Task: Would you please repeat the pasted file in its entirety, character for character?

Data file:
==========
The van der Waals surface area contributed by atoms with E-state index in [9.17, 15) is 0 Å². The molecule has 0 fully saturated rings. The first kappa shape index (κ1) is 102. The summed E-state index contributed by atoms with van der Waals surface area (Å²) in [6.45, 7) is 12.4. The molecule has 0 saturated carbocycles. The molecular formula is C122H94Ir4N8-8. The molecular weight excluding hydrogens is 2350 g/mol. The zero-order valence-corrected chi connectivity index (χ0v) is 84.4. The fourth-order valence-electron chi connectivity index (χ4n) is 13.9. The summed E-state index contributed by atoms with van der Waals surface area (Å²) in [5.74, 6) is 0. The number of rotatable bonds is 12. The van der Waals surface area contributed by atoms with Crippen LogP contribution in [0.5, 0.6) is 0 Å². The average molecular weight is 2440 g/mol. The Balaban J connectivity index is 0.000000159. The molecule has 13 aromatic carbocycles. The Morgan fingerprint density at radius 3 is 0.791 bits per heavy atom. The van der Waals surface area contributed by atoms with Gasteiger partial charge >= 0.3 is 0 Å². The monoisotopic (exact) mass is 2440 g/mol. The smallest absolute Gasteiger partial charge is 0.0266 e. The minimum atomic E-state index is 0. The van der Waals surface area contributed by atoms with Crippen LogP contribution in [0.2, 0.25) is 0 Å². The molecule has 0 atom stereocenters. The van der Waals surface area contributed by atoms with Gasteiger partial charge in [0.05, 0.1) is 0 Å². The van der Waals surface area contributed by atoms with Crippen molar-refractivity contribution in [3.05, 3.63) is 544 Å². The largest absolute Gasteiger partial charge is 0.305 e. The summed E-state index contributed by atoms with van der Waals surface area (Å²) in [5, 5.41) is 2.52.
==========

The van der Waals surface area contributed by atoms with E-state index in [9.17, 15) is 0 Å². The molecule has 0 fully saturated rings. The first kappa shape index (κ1) is 102. The summed E-state index contributed by atoms with van der Waals surface area (Å²) in [6.45, 7) is 12.4. The molecule has 0 saturated carbocycles. The molecular formula is C122H94Ir4N8-8. The molecular weight excluding hydrogens is 2350 g/mol. The zero-order valence-corrected chi connectivity index (χ0v) is 84.4. The fourth-order valence-electron chi connectivity index (χ4n) is 13.9. The summed E-state index contributed by atoms with van der Waals surface area (Å²) in [5.74, 6) is 0. The number of rotatable bonds is 12. The van der Waals surface area contributed by atoms with Crippen LogP contribution in [0.5, 0.6) is 0 Å². The average molecular weight is 2440 g/mol. The Balaban J connectivity index is 0.000000159. The molecule has 13 aromatic carbocycles. The Morgan fingerprint density at radius 3 is 0.791 bits per heavy atom. The van der Waals surface area contributed by atoms with Gasteiger partial charge >= 0.3 is 0 Å². The monoisotopic (exact) mass is 2440 g/mol. The smallest absolute Gasteiger partial charge is 0.0266 e. The minimum atomic E-state index is 0. The van der Waals surface area contributed by atoms with Crippen LogP contribution in [0.2, 0.25) is 0 Å². The molecule has 0 atom stereocenters. The van der Waals surface area contributed by atoms with Gasteiger partial charge in [0.05, 0.1) is 0 Å². The van der Waals surface area contributed by atoms with Crippen molar-refractivity contribution in [3.05, 3.63) is 544 Å². The largest absolute Gasteiger partial charge is 0.305 e. The summed E-state index contributed by atoms with van der Waals surface area (Å²) in [5, 5.41) is 2.52.